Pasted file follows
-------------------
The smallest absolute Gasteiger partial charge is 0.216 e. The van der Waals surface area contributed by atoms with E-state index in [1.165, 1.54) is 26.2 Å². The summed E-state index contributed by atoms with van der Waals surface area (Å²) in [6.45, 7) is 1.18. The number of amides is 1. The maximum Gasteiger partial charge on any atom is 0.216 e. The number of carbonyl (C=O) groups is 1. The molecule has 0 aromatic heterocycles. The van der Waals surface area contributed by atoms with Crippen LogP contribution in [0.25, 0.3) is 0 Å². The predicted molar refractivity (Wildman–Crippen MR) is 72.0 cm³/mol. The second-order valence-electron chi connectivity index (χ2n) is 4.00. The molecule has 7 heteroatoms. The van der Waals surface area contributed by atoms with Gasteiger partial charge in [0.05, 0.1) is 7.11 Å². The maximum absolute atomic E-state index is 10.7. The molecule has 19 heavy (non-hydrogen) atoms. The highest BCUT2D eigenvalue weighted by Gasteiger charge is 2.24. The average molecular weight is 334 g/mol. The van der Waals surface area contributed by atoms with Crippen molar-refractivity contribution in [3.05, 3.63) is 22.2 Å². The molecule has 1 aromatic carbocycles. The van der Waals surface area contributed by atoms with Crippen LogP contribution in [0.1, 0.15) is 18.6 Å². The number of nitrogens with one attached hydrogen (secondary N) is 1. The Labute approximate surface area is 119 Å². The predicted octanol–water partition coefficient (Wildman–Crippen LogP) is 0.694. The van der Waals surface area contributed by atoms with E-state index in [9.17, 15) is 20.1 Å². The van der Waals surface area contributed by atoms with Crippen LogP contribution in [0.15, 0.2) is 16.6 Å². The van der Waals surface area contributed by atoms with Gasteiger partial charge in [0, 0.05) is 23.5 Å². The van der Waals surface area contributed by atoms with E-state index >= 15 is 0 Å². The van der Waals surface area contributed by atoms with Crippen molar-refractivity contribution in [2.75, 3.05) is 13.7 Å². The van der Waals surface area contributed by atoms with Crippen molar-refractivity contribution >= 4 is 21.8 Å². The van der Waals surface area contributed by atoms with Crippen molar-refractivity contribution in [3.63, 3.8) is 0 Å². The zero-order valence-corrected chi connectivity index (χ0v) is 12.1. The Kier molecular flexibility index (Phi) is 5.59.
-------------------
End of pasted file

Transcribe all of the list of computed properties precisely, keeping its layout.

The smallest absolute Gasteiger partial charge is 0.216 e. The van der Waals surface area contributed by atoms with E-state index in [1.165, 1.54) is 26.2 Å². The summed E-state index contributed by atoms with van der Waals surface area (Å²) in [6.45, 7) is 1.18. The number of amides is 1. The maximum Gasteiger partial charge on any atom is 0.216 e. The number of carbonyl (C=O) groups is 1. The molecule has 0 aromatic heterocycles. The van der Waals surface area contributed by atoms with Crippen LogP contribution in [0.25, 0.3) is 0 Å². The predicted molar refractivity (Wildman–Crippen MR) is 72.0 cm³/mol. The second-order valence-electron chi connectivity index (χ2n) is 4.00. The molecule has 7 heteroatoms. The van der Waals surface area contributed by atoms with Gasteiger partial charge in [0.05, 0.1) is 7.11 Å². The maximum absolute atomic E-state index is 10.7. The molecule has 19 heavy (non-hydrogen) atoms. The highest BCUT2D eigenvalue weighted by Gasteiger charge is 2.24. The average molecular weight is 334 g/mol. The van der Waals surface area contributed by atoms with Crippen molar-refractivity contribution in [3.05, 3.63) is 22.2 Å². The molecule has 1 aromatic carbocycles. The van der Waals surface area contributed by atoms with Crippen LogP contribution in [0.1, 0.15) is 18.6 Å². The number of nitrogens with one attached hydrogen (secondary N) is 1. The Labute approximate surface area is 119 Å². The predicted octanol–water partition coefficient (Wildman–Crippen LogP) is 0.694. The van der Waals surface area contributed by atoms with E-state index in [9.17, 15) is 20.1 Å². The van der Waals surface area contributed by atoms with Crippen LogP contribution in [0.15, 0.2) is 16.6 Å². The van der Waals surface area contributed by atoms with Gasteiger partial charge in [0, 0.05) is 23.5 Å². The van der Waals surface area contributed by atoms with E-state index >= 15 is 0 Å². The van der Waals surface area contributed by atoms with Crippen molar-refractivity contribution in [2.75, 3.05) is 13.7 Å². The van der Waals surface area contributed by atoms with Crippen molar-refractivity contribution >= 4 is 21.8 Å². The van der Waals surface area contributed by atoms with Crippen molar-refractivity contribution in [3.63, 3.8) is 0 Å². The zero-order valence-corrected chi connectivity index (χ0v) is 12.1. The Kier molecular flexibility index (Phi) is 5.59.